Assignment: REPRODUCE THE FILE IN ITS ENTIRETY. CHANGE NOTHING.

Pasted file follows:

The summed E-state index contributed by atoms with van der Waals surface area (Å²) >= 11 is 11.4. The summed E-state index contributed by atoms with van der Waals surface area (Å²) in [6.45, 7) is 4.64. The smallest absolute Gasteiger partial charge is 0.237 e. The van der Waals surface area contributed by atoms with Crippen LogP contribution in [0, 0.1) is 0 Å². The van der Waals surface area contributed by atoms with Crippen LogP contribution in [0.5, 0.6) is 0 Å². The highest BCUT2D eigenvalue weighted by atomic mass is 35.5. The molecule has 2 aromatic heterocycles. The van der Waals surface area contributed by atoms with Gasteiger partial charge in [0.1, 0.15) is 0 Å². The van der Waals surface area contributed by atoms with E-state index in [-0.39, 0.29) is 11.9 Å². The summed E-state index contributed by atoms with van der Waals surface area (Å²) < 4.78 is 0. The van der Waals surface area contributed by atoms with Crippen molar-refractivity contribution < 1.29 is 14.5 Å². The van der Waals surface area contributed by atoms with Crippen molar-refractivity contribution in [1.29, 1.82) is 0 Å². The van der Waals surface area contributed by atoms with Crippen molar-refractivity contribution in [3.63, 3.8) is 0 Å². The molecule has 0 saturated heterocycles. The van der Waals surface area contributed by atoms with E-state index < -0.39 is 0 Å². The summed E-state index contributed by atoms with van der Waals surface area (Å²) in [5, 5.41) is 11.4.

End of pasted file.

The summed E-state index contributed by atoms with van der Waals surface area (Å²) >= 11 is 11.4. The summed E-state index contributed by atoms with van der Waals surface area (Å²) in [6.45, 7) is 4.64. The smallest absolute Gasteiger partial charge is 0.237 e. The van der Waals surface area contributed by atoms with Crippen LogP contribution in [0, 0.1) is 0 Å². The van der Waals surface area contributed by atoms with Crippen LogP contribution in [0.5, 0.6) is 0 Å². The highest BCUT2D eigenvalue weighted by atomic mass is 35.5. The molecule has 2 aromatic heterocycles. The van der Waals surface area contributed by atoms with Gasteiger partial charge in [0.1, 0.15) is 0 Å². The van der Waals surface area contributed by atoms with E-state index in [-0.39, 0.29) is 11.9 Å². The summed E-state index contributed by atoms with van der Waals surface area (Å²) < 4.78 is 0. The van der Waals surface area contributed by atoms with Crippen molar-refractivity contribution < 1.29 is 14.5 Å². The van der Waals surface area contributed by atoms with Crippen molar-refractivity contribution in [1.29, 1.82) is 0 Å². The van der Waals surface area contributed by atoms with Crippen molar-refractivity contribution in [3.63, 3.8) is 0 Å². The molecule has 0 saturated heterocycles. The van der Waals surface area contributed by atoms with E-state index < -0.39 is 0 Å². The summed E-state index contributed by atoms with van der Waals surface area (Å²) in [5, 5.41) is 11.4.